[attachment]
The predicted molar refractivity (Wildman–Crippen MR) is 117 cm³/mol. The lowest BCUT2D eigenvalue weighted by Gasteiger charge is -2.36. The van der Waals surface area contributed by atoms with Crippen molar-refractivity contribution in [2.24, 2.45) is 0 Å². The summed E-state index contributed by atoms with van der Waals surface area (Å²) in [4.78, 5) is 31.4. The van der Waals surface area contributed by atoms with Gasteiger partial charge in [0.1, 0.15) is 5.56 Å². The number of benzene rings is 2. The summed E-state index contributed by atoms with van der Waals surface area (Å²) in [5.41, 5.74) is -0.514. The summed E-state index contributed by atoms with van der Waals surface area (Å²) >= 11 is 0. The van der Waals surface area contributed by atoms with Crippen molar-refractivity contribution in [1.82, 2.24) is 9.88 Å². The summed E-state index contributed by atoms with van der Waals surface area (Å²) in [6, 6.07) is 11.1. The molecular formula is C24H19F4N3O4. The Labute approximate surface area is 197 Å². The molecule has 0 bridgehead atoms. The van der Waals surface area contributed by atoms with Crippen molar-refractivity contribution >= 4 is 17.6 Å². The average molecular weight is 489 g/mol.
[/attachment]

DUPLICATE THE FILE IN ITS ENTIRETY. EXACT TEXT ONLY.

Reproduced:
The predicted molar refractivity (Wildman–Crippen MR) is 117 cm³/mol. The lowest BCUT2D eigenvalue weighted by Gasteiger charge is -2.36. The van der Waals surface area contributed by atoms with Crippen molar-refractivity contribution in [2.24, 2.45) is 0 Å². The summed E-state index contributed by atoms with van der Waals surface area (Å²) in [4.78, 5) is 31.4. The van der Waals surface area contributed by atoms with Gasteiger partial charge in [0.1, 0.15) is 5.56 Å². The number of benzene rings is 2. The summed E-state index contributed by atoms with van der Waals surface area (Å²) in [5.41, 5.74) is -0.514. The summed E-state index contributed by atoms with van der Waals surface area (Å²) >= 11 is 0. The van der Waals surface area contributed by atoms with Crippen molar-refractivity contribution in [1.82, 2.24) is 9.88 Å². The summed E-state index contributed by atoms with van der Waals surface area (Å²) in [6, 6.07) is 11.1. The molecular formula is C24H19F4N3O4. The Labute approximate surface area is 197 Å². The molecule has 0 bridgehead atoms. The van der Waals surface area contributed by atoms with Crippen molar-refractivity contribution >= 4 is 17.6 Å². The average molecular weight is 489 g/mol.